Trey Anastasio likes to take measures into his own hands. The renowned singer/songwriter and genre defining guitarist took out his dissatisfaction with the major record label system by turning his passionate creativity into a platform for a business: Rubber Jungle Records, a record label built by Anastasio for Anastasio.
Rubber Jungle's maiden release is BAR 17, an album that continues his evolution as guitarist, songwriter and improvisationalist by creating a kaleidoscopic yet cohesive listening experience. Without the pressure of a multi-national conglomerate peeking over his shoulder, Anastasio was able to be completely himself on BAR 17: hard working, spontaneous and adventurous.
"I felt completely unleashed for the first time while recording," he admits. "For example, the song "Dragonfly" was completely done in real time; it was written and recorded that night as you hear it. Vocals were done from a stream of consciousness. I had nothing written down. I just grabbed the mike and started singing."
Anastasio also cites the album's title track as an example of new sense of freedom in the studio. "Awhile back I did the original version on piano," laughs the guitarist. "Then it disappeared when I recorded SHINE (Anastasio's 2005 release) but it stuck with me as it was and is really the music I wanted to make."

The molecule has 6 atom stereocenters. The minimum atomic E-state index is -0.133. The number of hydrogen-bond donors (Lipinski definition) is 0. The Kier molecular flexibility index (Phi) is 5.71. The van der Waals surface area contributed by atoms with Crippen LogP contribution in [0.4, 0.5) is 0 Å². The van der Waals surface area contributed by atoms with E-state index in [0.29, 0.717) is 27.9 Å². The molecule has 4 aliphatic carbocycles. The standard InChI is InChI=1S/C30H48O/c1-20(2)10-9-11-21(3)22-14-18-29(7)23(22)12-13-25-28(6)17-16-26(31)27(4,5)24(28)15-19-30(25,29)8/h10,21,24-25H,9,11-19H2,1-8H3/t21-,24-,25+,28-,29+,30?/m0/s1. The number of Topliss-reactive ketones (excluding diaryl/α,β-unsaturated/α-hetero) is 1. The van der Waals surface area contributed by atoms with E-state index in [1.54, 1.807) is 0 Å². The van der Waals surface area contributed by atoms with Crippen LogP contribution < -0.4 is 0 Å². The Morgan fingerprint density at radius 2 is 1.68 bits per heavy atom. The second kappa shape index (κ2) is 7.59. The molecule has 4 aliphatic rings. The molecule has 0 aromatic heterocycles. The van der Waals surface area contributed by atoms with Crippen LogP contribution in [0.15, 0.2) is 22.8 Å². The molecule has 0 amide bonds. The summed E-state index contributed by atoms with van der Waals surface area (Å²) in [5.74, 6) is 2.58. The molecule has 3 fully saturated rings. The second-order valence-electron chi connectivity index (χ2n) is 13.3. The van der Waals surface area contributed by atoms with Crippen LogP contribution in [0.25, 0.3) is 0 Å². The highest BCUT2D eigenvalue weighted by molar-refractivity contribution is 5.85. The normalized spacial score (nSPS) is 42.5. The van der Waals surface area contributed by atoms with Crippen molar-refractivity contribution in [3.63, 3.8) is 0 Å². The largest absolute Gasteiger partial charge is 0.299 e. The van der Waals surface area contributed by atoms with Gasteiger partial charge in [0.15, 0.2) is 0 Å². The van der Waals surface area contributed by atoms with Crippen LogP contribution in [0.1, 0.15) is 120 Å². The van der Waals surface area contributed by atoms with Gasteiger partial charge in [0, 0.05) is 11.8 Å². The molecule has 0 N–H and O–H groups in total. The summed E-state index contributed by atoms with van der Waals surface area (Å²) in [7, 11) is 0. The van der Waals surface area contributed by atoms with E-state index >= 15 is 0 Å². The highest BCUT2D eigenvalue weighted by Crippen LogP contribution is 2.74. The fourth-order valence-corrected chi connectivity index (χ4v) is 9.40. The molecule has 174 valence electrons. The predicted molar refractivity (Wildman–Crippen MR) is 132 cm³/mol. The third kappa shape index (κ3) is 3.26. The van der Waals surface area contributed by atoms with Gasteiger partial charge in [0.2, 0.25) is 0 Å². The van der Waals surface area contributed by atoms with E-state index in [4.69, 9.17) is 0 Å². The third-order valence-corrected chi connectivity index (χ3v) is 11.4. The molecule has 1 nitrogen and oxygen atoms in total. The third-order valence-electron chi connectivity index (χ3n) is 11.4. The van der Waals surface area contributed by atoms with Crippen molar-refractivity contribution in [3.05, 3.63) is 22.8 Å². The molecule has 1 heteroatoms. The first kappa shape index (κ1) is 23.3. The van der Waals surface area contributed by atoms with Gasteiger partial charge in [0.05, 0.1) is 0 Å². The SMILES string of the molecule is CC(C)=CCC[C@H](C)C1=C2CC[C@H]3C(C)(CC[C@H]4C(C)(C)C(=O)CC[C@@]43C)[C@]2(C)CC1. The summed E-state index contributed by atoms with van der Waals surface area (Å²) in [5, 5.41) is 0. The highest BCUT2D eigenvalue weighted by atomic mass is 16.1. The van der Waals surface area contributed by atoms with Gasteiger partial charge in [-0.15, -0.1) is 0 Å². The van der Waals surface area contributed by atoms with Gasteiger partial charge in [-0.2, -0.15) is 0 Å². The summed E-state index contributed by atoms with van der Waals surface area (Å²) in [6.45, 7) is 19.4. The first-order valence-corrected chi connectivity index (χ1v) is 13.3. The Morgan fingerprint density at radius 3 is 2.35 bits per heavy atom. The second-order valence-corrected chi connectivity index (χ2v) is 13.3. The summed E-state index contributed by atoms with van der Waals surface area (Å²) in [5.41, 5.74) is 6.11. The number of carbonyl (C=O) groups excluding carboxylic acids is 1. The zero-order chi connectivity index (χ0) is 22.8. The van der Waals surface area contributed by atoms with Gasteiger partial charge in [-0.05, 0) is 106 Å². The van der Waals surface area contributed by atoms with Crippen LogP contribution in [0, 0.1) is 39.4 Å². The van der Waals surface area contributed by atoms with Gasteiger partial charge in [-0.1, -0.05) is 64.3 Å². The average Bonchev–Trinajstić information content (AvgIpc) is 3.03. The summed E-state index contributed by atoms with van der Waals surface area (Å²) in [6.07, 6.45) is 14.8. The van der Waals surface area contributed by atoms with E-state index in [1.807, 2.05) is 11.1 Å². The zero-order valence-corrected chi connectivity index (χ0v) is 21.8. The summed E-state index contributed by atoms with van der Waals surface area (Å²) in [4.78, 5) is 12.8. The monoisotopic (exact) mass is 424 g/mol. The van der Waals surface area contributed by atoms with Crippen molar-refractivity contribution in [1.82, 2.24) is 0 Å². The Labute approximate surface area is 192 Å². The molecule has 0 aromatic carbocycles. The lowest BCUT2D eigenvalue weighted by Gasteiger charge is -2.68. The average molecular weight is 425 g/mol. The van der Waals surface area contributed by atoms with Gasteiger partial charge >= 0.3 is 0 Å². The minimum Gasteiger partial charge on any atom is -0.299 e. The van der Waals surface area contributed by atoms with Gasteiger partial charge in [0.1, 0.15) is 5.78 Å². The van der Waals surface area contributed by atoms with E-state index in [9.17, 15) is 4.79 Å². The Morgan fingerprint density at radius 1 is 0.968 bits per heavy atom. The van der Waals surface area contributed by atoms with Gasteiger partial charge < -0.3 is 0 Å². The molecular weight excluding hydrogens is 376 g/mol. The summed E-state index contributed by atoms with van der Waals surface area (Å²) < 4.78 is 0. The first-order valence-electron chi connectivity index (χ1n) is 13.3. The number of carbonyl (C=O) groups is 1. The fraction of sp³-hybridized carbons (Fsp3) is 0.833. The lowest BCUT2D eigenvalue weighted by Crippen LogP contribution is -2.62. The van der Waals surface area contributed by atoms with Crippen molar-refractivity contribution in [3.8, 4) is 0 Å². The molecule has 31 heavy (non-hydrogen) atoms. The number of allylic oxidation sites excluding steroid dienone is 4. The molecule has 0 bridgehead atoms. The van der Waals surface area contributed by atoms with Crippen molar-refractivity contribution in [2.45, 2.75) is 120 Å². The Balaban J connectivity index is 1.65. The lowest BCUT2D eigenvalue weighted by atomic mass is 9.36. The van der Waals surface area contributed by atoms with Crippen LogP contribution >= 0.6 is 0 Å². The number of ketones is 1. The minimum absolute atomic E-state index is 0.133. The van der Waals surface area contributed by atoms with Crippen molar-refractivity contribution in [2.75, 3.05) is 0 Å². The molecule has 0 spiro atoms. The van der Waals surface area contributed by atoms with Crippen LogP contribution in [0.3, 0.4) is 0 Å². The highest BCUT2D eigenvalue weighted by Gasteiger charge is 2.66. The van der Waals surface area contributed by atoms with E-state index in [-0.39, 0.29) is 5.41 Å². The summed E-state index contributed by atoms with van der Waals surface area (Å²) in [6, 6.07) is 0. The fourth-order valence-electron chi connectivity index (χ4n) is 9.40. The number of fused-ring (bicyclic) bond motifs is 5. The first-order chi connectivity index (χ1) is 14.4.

The genesis for what eventually became BAR 17 began three summers ago at The Barn, the former Vermont studio of Anastasio's former band, Phish. Anastasio along with producer Bryce Googin convened at the rustic hilltop retreat shortly after his legendary band's farewell performance. Said Anastasio of the experience, "With a bunch of mikes set up, I just started singing and writing. Alone. For me, since I record a lot, I don't feel like I am making THE album but AN album, it's all a snapshot of what's taking place in my life," says Anastasio.
But unlike looking back at snapshots or reading an old diary, a song continues to create new memories, which lead Anastasio to look back and reflect on his not so distant past for inspiration-- in particular an experience in 2003 with Don Hart of the Nashville Chamber Orchestra. Hart and Anastasio put together the movements for his orchestral "Seis de Mayo" set at the Bonnaroo Music and Arts Festival, an experience Anastasio considered a "leap forward" for himself as an artist.
"I always figure you gotta go for it. You can't control the way things turn out but when you have an experience like that, you learn little tricks and skills that manifest themselves in much simpler ways in your life later on. This was one of those experiences for me and it definitely influenced this record."